I think especially GarageBand is a bad example, because in the realm of Music and Audio apps there seems to be a thriving business with lots of much, much more capable and (all in all) much better apps (not in breadth, but in depth) – with higher prices as in the rest of the App Store. And those who look out for really good musical instrument apps, and who use them on a regular basis, buy them (instead of GarageBand, or rather in addition to it).
One example could be Auria – a “Digital Audio Workstation” – sold for $50 (and a light version for $25 with In-App-Purchase to get to the full version): GarageBand can’t hold a candle to it. And there are Synths a lot, beating the shit out of GarageBand. And an app like iGrand Piano, that sounds like *real* pianos – at least compared to GarageBand’s Piano that sounds like … uhm … don’t get me started!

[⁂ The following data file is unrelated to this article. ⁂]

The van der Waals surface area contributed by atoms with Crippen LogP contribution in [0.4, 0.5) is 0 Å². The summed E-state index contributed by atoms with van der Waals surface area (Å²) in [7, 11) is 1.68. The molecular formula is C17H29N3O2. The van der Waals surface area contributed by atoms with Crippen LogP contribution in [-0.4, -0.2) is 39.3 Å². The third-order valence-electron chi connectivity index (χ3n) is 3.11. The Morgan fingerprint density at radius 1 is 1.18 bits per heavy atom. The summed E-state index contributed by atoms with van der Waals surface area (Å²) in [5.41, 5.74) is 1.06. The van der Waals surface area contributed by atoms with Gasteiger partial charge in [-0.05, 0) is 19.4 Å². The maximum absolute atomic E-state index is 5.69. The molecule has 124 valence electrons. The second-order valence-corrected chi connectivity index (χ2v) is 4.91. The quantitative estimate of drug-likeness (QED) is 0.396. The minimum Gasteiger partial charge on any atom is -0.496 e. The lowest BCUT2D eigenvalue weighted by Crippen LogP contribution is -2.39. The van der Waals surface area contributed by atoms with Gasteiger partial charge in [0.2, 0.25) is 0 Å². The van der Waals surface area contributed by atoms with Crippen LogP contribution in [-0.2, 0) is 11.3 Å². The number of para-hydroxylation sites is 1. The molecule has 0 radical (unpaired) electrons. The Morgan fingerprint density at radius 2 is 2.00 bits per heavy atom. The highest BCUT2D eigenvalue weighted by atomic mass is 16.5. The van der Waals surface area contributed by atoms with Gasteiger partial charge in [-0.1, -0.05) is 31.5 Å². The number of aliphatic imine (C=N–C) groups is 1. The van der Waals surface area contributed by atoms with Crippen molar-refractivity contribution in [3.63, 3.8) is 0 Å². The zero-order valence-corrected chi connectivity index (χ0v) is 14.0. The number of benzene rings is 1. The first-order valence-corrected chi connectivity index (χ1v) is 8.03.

I don’t know how well all those apps (and programmers/companies) fare in revenue…
Here’s the thing: I’m not entirely sure either who is succeeding and who isn’t. Something I would like to do over the coming months is write profiles of all kinds of apps with a clear focus on economics, not features.
What works? What doesn’t? And what can platform owners do about it – if indeed
they even care.